Modern audiences will no doubt be horrified by the casual racism young Malcolm endures.  But even he admits that the racism was usually thoughtless rather than malevolent.  His worst memories are of snubbing, not cruelty.  Particularly striking: Despite his conversion to Islam, he apparently continues to see a life of crime as somehow better than a life of honest menial labor.

The most striking fact about Malcolm's life is how early it begins.  By fourteen, he's a grown man with a job.  By eighteen, he's traveled the Eastern seaboard, personally met many of the legends of jazz, lived in Boston and New York, and had a series of girlfriends.  Despite his eighth-grade education, he has no trouble mastering new occupations - and making decent money - in a matter of weeks. 

Malcolm often demeans his success on the job as "hustling."  As we'll see later in the book, Malcolm tends to see only two alternatives in life: predation and philanthropy.  The "middle way" of honest industry is almost invisible to him.  For Malcolm, the main difference between charming customers for tips and pickpocketing is that charming customers is humiliating.

We should remember that when Malcolm enters the labor market, he's only fourteen.  We should expect him to be a bit immature.  But it's still shocking to tally how much money he blows on alcohol, drugs, gambling, and the like.  His half-sister Ella probably would have let him live with her rent-free if he just behaved himself.  The upshot: If Malcolm had simply managed his money prudently, he could easily have amassed enough to pursue advanced education or open a business.  He often talks as if he had no good options.  But he would have had far better options if he'd been careful with his money.

Modern readers will naturally emphasize all the options that blacks didn't have in Malcolm X's day.  But don't ignore the many options that they clearly did have.  At least in Boston and New York, blacks in the 30s and 40s worked in a wide range of occupations, owned businesses, and created timeless art.  All this happened despite black's extraordinary rates of substance abuse, gambling, and worse.  Imagine the trajectory of black success if they had been sober, frugal, and puritanical.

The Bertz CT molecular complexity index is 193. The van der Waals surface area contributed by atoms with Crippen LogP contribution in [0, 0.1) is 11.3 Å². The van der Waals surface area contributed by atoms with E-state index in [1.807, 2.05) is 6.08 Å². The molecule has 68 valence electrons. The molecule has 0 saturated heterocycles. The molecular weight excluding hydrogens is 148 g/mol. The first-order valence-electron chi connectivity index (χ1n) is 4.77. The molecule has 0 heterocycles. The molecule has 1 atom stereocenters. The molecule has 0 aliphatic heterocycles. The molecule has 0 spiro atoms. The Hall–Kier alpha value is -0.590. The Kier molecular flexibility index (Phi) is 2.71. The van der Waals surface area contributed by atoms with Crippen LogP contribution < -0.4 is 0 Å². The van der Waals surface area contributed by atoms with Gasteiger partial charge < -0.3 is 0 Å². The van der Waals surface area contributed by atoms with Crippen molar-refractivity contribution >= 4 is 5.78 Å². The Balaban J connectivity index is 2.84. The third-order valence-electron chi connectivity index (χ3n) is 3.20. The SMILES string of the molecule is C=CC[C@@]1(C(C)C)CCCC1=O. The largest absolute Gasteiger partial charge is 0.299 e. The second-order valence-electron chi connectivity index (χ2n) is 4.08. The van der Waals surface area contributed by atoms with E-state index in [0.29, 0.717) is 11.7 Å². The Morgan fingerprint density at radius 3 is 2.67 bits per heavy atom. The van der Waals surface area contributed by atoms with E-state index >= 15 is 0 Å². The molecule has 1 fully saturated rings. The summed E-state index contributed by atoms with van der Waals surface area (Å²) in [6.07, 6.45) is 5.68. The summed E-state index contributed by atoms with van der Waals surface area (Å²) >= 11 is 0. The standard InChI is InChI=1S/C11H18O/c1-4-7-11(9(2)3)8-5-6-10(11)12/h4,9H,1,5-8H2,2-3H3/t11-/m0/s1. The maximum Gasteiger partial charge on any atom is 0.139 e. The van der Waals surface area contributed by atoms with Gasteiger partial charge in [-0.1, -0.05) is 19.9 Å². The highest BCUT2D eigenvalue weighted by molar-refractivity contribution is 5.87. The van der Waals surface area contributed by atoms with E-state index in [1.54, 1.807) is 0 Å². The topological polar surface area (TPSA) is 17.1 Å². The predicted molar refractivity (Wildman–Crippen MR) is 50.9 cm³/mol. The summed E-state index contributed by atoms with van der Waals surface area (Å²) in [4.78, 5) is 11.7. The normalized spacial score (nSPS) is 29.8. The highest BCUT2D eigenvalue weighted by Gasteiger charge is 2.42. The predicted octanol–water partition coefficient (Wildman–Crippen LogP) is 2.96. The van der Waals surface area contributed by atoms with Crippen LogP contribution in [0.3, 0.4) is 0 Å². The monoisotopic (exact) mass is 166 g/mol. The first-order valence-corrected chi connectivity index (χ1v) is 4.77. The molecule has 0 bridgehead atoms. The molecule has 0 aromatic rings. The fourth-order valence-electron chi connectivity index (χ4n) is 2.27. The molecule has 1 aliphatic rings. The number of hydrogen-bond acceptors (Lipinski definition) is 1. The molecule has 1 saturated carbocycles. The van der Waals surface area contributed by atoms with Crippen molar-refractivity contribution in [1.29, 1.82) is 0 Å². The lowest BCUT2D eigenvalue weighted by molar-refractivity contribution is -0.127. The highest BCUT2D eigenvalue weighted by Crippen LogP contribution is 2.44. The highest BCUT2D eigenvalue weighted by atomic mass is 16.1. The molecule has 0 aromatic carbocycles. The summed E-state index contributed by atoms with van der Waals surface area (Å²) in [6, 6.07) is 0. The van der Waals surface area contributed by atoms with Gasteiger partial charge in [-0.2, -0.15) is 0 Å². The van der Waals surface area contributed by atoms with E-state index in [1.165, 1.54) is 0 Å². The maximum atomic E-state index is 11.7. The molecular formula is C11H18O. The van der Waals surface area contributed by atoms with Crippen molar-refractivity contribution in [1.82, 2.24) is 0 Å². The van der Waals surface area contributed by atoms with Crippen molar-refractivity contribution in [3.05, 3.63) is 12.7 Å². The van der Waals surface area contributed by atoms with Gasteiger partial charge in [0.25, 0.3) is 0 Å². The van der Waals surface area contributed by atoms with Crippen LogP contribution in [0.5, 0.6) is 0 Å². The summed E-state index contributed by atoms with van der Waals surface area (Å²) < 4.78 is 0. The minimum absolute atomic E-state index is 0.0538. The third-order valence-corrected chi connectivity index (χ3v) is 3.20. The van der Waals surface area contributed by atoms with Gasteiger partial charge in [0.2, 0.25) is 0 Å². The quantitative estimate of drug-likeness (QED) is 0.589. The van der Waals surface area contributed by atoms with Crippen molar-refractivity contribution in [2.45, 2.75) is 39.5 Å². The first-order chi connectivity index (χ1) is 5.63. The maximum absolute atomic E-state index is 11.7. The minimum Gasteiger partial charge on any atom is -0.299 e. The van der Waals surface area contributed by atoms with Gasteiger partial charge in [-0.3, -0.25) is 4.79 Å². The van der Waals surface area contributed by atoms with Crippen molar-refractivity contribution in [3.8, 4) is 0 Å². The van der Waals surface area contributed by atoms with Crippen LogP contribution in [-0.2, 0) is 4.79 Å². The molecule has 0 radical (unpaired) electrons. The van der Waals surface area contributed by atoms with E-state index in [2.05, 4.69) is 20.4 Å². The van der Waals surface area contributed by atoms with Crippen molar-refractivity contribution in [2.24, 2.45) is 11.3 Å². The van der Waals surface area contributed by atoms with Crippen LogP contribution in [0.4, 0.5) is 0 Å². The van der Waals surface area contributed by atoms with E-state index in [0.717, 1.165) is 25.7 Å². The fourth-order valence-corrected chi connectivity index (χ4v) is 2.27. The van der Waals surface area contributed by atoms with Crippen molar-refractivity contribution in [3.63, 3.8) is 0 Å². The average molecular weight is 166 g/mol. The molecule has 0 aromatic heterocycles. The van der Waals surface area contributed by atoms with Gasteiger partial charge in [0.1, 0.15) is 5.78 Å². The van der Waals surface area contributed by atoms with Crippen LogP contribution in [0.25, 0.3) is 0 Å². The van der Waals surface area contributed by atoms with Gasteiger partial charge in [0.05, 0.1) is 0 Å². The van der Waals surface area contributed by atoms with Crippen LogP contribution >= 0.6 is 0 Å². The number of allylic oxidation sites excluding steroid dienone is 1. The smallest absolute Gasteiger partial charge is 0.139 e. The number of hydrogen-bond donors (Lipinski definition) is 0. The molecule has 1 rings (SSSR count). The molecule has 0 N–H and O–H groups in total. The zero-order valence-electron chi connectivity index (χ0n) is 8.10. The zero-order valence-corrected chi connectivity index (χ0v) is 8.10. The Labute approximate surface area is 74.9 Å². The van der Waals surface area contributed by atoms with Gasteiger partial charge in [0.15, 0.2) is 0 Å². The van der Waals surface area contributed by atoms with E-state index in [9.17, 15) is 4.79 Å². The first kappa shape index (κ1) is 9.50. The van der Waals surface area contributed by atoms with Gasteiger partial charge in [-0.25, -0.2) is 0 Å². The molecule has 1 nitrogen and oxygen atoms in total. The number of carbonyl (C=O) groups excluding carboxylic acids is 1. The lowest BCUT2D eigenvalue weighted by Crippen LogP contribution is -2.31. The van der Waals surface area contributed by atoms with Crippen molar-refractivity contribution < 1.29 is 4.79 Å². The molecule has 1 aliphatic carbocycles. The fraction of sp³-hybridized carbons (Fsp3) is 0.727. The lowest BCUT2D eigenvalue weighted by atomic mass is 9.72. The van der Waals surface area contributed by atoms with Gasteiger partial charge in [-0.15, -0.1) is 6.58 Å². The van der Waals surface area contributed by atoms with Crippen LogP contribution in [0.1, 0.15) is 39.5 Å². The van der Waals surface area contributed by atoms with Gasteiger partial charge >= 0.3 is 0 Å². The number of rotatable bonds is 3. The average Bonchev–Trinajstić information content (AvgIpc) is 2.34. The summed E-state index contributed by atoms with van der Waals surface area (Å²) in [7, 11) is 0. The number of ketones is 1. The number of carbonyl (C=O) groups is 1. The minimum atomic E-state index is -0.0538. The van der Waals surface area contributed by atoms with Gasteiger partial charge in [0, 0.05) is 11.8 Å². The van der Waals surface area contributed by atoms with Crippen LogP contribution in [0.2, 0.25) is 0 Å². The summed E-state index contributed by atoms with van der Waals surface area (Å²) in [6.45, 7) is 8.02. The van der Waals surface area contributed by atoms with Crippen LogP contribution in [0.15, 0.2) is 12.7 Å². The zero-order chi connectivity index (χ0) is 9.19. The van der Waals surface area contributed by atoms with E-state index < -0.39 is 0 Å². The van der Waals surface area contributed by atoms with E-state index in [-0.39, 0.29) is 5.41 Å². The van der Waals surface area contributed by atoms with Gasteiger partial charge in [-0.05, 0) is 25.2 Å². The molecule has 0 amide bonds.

Actually, you don't have to imagine this trajectory.  Just keep reading the book.  You'll soon discover what happens to Malcolm and many other blacks after they embrace the ultra-puritanical ethos of the Nation of Islam.


Comments and Sharing





COMMENTS (11 to date)
Tracy W writes:

Were blacks' rates of substance abuse, gambling, etc, extraordinary in the 1930s-40s? (Genuine question, there's lots of tales of alcoholism in the Pakeha side of my family.)

Carl writes:

Fascinating. That's it, I'm getting the book and joining in.

Jeremy writes:

"But even he admits that the racism was usually thoughtless rather than malevolent. His worst memories are of snubbing, not cruelty"

... other than the violent murder of his father (and family) and the systematic dismissal of his intellect/aspirations, which some might consider cruelty.

Given the fact that white society was shutting off non-menial opportunities (he could never be a high-status individual in a white world), doesn't it make sense that he would seek an alterative path that would grant him that status?

Anonymous writes:

" All this happened despite black's extraordinary rates of substance abuse, gambling, and worse. Compared to what other ethnic groups?